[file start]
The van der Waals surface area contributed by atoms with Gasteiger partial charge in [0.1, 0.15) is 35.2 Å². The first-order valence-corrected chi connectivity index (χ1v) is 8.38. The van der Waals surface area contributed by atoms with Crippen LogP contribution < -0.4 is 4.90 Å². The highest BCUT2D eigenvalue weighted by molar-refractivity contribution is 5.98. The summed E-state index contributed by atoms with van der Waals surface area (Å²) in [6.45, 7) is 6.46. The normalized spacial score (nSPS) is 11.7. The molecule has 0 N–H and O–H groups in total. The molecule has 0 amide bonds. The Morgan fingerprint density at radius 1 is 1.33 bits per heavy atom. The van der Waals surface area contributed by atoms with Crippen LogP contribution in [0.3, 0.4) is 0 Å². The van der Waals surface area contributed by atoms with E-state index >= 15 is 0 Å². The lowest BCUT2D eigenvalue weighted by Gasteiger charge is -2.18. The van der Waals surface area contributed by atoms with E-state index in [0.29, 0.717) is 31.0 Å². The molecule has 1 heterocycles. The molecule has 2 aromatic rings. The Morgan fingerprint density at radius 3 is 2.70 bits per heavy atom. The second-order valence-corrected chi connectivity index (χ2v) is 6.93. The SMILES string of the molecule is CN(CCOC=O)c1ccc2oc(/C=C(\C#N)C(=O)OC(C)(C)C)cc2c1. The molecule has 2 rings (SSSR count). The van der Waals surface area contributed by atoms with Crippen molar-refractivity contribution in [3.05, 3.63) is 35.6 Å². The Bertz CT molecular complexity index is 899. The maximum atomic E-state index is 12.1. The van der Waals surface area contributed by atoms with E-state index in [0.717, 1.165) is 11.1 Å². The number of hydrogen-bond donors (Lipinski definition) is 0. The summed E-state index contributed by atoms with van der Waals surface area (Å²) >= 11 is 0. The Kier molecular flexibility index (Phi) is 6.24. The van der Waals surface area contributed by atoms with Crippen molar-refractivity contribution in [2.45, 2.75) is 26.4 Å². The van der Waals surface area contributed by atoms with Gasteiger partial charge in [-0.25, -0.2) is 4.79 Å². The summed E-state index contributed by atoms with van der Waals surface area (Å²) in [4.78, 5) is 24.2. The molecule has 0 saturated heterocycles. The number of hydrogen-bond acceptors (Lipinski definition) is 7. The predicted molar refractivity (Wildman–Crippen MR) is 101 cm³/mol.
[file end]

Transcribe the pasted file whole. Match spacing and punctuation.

The van der Waals surface area contributed by atoms with Gasteiger partial charge in [0.1, 0.15) is 35.2 Å². The first-order valence-corrected chi connectivity index (χ1v) is 8.38. The van der Waals surface area contributed by atoms with Crippen LogP contribution < -0.4 is 4.90 Å². The highest BCUT2D eigenvalue weighted by molar-refractivity contribution is 5.98. The summed E-state index contributed by atoms with van der Waals surface area (Å²) in [6.45, 7) is 6.46. The normalized spacial score (nSPS) is 11.7. The molecule has 0 N–H and O–H groups in total. The molecule has 0 amide bonds. The Morgan fingerprint density at radius 1 is 1.33 bits per heavy atom. The van der Waals surface area contributed by atoms with Crippen LogP contribution in [0.3, 0.4) is 0 Å². The van der Waals surface area contributed by atoms with E-state index >= 15 is 0 Å². The lowest BCUT2D eigenvalue weighted by Gasteiger charge is -2.18. The van der Waals surface area contributed by atoms with E-state index in [0.29, 0.717) is 31.0 Å². The molecule has 1 heterocycles. The molecule has 2 aromatic rings. The Morgan fingerprint density at radius 3 is 2.70 bits per heavy atom. The second-order valence-corrected chi connectivity index (χ2v) is 6.93. The SMILES string of the molecule is CN(CCOC=O)c1ccc2oc(/C=C(\C#N)C(=O)OC(C)(C)C)cc2c1. The molecule has 2 rings (SSSR count). The van der Waals surface area contributed by atoms with Crippen molar-refractivity contribution in [3.05, 3.63) is 35.6 Å². The Bertz CT molecular complexity index is 899. The maximum atomic E-state index is 12.1. The van der Waals surface area contributed by atoms with E-state index in [0.717, 1.165) is 11.1 Å². The number of hydrogen-bond donors (Lipinski definition) is 0. The summed E-state index contributed by atoms with van der Waals surface area (Å²) >= 11 is 0. The Kier molecular flexibility index (Phi) is 6.24. The van der Waals surface area contributed by atoms with Crippen molar-refractivity contribution in [2.45, 2.75) is 26.4 Å². The van der Waals surface area contributed by atoms with Gasteiger partial charge in [-0.25, -0.2) is 4.79 Å². The summed E-state index contributed by atoms with van der Waals surface area (Å²) in [4.78, 5) is 24.2. The molecule has 0 saturated heterocycles. The number of hydrogen-bond acceptors (Lipinski definition) is 7. The predicted molar refractivity (Wildman–Crippen MR) is 101 cm³/mol.